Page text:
IPA Inter-Regional Encyclopedic Dictionary of Psychoanalysis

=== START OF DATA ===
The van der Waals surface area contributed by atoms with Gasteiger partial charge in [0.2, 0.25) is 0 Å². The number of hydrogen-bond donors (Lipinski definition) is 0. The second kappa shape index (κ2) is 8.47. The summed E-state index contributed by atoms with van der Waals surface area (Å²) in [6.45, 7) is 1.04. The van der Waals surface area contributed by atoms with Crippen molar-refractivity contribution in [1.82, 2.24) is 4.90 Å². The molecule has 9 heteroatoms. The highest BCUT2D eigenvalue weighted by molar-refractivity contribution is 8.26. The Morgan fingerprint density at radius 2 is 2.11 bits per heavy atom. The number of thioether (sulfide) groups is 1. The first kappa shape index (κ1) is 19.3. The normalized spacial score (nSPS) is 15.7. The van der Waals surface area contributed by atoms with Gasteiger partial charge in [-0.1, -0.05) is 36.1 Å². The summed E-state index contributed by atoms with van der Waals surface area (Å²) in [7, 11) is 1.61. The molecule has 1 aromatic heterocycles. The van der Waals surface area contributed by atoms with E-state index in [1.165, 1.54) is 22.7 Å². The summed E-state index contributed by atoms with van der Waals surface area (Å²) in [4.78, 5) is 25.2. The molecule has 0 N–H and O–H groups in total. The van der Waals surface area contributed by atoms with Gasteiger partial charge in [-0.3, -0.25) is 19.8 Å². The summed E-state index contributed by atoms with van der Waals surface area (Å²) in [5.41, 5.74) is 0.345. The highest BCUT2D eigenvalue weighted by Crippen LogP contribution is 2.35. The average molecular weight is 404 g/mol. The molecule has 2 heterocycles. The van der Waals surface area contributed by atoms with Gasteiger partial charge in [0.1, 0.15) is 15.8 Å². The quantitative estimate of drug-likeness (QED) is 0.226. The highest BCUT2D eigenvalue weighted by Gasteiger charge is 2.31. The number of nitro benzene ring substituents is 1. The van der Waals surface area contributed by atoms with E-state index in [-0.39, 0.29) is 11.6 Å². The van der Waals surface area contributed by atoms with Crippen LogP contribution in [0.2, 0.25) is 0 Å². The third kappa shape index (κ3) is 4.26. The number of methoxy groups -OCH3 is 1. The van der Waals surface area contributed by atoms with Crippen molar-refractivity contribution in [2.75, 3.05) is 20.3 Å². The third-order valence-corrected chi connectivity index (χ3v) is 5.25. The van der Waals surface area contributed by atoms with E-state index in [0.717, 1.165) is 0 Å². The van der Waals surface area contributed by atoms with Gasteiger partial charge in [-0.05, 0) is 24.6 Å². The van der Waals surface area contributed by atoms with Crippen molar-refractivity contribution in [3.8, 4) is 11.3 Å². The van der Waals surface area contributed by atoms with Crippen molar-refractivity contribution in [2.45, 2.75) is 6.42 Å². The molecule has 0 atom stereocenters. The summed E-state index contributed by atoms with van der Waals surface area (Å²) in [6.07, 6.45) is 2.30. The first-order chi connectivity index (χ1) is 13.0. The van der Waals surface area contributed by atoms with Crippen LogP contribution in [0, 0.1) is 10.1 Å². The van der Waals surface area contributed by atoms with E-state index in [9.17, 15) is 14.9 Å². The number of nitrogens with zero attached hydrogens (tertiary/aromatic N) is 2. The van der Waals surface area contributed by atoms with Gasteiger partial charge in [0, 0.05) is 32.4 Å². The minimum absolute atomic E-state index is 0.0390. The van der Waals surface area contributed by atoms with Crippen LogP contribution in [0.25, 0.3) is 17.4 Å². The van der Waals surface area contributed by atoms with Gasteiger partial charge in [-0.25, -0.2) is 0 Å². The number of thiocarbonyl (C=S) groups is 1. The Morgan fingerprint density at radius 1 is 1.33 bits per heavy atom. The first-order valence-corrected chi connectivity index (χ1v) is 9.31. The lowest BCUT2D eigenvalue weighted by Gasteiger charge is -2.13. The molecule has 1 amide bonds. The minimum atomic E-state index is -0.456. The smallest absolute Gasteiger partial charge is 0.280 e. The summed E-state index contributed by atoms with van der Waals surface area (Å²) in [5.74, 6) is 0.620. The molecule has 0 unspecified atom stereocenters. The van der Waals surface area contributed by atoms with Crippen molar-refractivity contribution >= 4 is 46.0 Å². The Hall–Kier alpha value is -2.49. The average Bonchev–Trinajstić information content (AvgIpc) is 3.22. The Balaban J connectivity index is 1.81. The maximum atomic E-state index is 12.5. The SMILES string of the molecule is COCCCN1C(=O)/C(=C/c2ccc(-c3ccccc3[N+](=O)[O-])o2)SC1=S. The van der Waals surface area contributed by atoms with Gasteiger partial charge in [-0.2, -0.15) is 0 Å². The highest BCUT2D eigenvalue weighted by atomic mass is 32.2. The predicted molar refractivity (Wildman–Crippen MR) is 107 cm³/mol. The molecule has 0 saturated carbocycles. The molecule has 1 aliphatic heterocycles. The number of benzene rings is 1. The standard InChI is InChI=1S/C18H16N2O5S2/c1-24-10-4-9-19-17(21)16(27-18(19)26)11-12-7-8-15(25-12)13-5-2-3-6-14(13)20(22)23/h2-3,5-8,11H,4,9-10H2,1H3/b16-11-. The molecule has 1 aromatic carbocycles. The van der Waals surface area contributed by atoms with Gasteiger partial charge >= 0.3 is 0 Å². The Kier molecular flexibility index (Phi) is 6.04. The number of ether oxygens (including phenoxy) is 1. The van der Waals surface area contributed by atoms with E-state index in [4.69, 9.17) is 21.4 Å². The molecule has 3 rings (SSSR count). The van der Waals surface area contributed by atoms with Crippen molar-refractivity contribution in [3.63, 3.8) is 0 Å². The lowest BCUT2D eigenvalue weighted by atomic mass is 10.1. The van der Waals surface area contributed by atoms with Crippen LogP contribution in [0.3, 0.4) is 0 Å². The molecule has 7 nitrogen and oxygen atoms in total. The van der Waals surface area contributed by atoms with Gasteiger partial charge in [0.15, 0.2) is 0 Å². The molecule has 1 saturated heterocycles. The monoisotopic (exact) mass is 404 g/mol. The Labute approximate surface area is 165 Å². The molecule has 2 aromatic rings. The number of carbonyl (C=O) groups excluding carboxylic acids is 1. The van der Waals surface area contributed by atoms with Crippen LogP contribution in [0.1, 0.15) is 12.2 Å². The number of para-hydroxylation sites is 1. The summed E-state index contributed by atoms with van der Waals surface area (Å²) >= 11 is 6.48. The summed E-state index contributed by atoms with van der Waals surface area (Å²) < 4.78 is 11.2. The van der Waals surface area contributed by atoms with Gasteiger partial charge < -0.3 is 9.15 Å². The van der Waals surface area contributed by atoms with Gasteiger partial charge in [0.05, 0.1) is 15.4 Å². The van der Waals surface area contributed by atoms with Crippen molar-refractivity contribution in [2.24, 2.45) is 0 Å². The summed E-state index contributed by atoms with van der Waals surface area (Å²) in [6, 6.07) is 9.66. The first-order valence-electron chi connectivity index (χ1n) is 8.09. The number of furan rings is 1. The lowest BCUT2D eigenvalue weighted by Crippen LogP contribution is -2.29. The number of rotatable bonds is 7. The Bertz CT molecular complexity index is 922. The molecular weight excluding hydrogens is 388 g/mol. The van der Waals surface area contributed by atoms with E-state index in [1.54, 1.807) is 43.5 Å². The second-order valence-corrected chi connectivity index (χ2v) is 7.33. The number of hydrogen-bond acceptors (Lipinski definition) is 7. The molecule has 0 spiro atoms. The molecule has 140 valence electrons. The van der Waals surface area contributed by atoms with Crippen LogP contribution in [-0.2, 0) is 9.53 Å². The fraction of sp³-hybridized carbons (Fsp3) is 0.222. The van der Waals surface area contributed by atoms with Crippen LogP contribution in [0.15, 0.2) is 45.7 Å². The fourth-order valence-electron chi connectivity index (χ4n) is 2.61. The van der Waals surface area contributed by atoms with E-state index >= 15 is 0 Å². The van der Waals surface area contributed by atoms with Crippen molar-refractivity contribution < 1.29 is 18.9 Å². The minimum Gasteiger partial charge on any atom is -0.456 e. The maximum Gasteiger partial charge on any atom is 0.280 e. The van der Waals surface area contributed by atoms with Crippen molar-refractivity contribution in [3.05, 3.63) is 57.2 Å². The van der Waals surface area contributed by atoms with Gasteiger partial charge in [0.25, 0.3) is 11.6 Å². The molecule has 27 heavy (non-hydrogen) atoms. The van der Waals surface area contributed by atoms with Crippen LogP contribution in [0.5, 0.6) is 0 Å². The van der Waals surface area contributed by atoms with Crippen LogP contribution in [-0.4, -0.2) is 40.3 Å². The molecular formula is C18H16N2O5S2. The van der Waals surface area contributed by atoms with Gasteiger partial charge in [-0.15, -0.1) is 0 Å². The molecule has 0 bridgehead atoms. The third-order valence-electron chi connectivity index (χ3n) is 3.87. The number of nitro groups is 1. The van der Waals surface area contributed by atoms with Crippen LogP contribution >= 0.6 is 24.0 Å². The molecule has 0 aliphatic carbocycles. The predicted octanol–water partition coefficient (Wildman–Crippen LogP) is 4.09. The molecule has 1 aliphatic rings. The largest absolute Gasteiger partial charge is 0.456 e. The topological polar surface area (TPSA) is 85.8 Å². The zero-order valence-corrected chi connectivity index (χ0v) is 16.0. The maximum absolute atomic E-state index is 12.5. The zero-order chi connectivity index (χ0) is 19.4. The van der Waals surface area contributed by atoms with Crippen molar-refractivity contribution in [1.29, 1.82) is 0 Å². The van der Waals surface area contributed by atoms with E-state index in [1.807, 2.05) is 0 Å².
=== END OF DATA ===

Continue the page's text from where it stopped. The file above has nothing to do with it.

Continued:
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Mahler created an interface between classical drive theory and the developmental theory of object relations by using the concept of symbiosis to refer to both a relationship in reality and to a libidinally determined internal fantasy (Greenberg and Mitchell, 1983). Mahler’s use of Hartmann’s concepts of an average expectable environment (Hartmann, 1927/1964) and of adaptation (Hartmann, 1939) “moved the drive model in a direction which implicitly granted relation with other a much more central explanatory role …” (Greenberg and Mitchell 1983, p.282). In order to specify the ‘average expectable environment’, Mahler also referred to Winnicott’s (1960) concept of the “ordinary devoted/good enough mother” (Mahler 1961; Mahler & Furer, 1968). In this way she equated the child’s early environment with the specific person of the mother. Contemporary Separation-Individuation theory includes the real mother and infant, as well as the concepts of internalization, and internal representation. Mahler’s theory correlates analytically informed observation with intrapsychic developmental transformations: “The intrapsychic changes can include a shift in ego boundaries, the differentiation of self and object representations, the cohesion or spitting of these representations and the achievement of self- object constancy. Both dyadic partners need to be considered” (Blum, 2004, p 551). In the proposed contemporary modification and reformulation, Harold Blum (2004) integrates findings of later developmental research (Stern 1985; Pine, 1986; Bergman, 1999; Gergely, 2000; Fonagy, 2000). His modification involves the symbiotic phase as well as separation- individuation, with particular attention to differentiation and rapprochement. He stresses that the neonatal “differentiation precedes the emergence of intra-psychic self and object representation” (Blum, 2004, p. 541). From another perspective, structural theory, as developed by Jacobson and Mahler (1979), “contains a rich and sophisticated developmental concept of the self, a contemporary elaboration of the dual aspects of Freud’s Ich” (Kernberg, 1982, p. 900). In the context of the clinical work, Jacobson’s and Mahler’s focus on self and object representations contributed to future developments in the vast area of representational processes and ‘representability’ of the not-yet-represented enactments (see the separate entry ENACTMENT). Hans Loewald was among the Freudian revisionists of 1960’s, 1970’s and 1980’s, who forged a connection between Freudian Ego Psychology and Object Relations Theory in an attempt to create a psychoanalytic model that better reflected a person’s actual experience in the world. In process he critically examined the most fundamental assumptions of psychoanalytic theory building, and addressed basic preconceptions about the nature of mind, reality and the analytic process. Loewald (1960) believed that Freud had postulated two different understandings of the drives. Before 1920, Freud viewed the drives as discharge-seeking. With his introduction of the concept of Eros in 1920 in “Beyond the Pleasure Principle,” Freud introduced the idea of drives as connection-seeking, “not using objects for gratification but for building more complex mental experiences and for re-establishing the lost original unity between self and others”


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